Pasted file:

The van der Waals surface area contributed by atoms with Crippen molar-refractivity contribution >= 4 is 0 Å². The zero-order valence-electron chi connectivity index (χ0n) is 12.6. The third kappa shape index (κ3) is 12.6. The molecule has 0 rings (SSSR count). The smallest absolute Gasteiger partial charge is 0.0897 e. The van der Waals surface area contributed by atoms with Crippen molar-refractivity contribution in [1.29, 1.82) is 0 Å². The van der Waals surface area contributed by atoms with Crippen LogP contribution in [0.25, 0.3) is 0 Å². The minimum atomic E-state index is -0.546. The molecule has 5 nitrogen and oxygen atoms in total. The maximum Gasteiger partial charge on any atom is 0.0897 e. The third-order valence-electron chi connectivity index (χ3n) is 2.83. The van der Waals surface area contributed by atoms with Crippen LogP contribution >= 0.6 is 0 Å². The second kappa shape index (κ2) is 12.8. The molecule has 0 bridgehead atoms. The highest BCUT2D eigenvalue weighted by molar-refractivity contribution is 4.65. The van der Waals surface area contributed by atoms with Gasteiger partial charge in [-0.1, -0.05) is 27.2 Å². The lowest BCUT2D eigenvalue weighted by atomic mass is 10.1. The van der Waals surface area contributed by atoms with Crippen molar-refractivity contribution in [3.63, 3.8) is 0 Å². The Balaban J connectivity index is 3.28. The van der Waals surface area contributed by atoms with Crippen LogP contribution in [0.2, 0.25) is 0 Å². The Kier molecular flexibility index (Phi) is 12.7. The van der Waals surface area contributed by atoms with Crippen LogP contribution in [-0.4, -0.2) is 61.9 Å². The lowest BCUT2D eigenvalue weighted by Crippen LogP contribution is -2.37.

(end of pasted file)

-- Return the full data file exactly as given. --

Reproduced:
The van der Waals surface area contributed by atoms with Crippen molar-refractivity contribution >= 4 is 0 Å². The zero-order valence-electron chi connectivity index (χ0n) is 12.6. The third kappa shape index (κ3) is 12.6. The molecule has 0 rings (SSSR count). The smallest absolute Gasteiger partial charge is 0.0897 e. The van der Waals surface area contributed by atoms with Crippen molar-refractivity contribution in [1.29, 1.82) is 0 Å². The van der Waals surface area contributed by atoms with Crippen LogP contribution in [0.25, 0.3) is 0 Å². The minimum atomic E-state index is -0.546. The molecule has 5 nitrogen and oxygen atoms in total. The maximum Gasteiger partial charge on any atom is 0.0897 e. The third-order valence-electron chi connectivity index (χ3n) is 2.83. The van der Waals surface area contributed by atoms with Crippen LogP contribution >= 0.6 is 0 Å². The second kappa shape index (κ2) is 12.8. The molecule has 0 bridgehead atoms. The highest BCUT2D eigenvalue weighted by molar-refractivity contribution is 4.65. The van der Waals surface area contributed by atoms with Gasteiger partial charge in [-0.1, -0.05) is 27.2 Å². The lowest BCUT2D eigenvalue weighted by atomic mass is 10.1. The van der Waals surface area contributed by atoms with Crippen molar-refractivity contribution in [3.63, 3.8) is 0 Å². The Balaban J connectivity index is 3.28. The van der Waals surface area contributed by atoms with Crippen LogP contribution in [0.2, 0.25) is 0 Å². The Kier molecular flexibility index (Phi) is 12.7. The van der Waals surface area contributed by atoms with Crippen LogP contribution in [-0.4, -0.2) is 61.9 Å². The lowest BCUT2D eigenvalue weighted by Crippen LogP contribution is -2.37.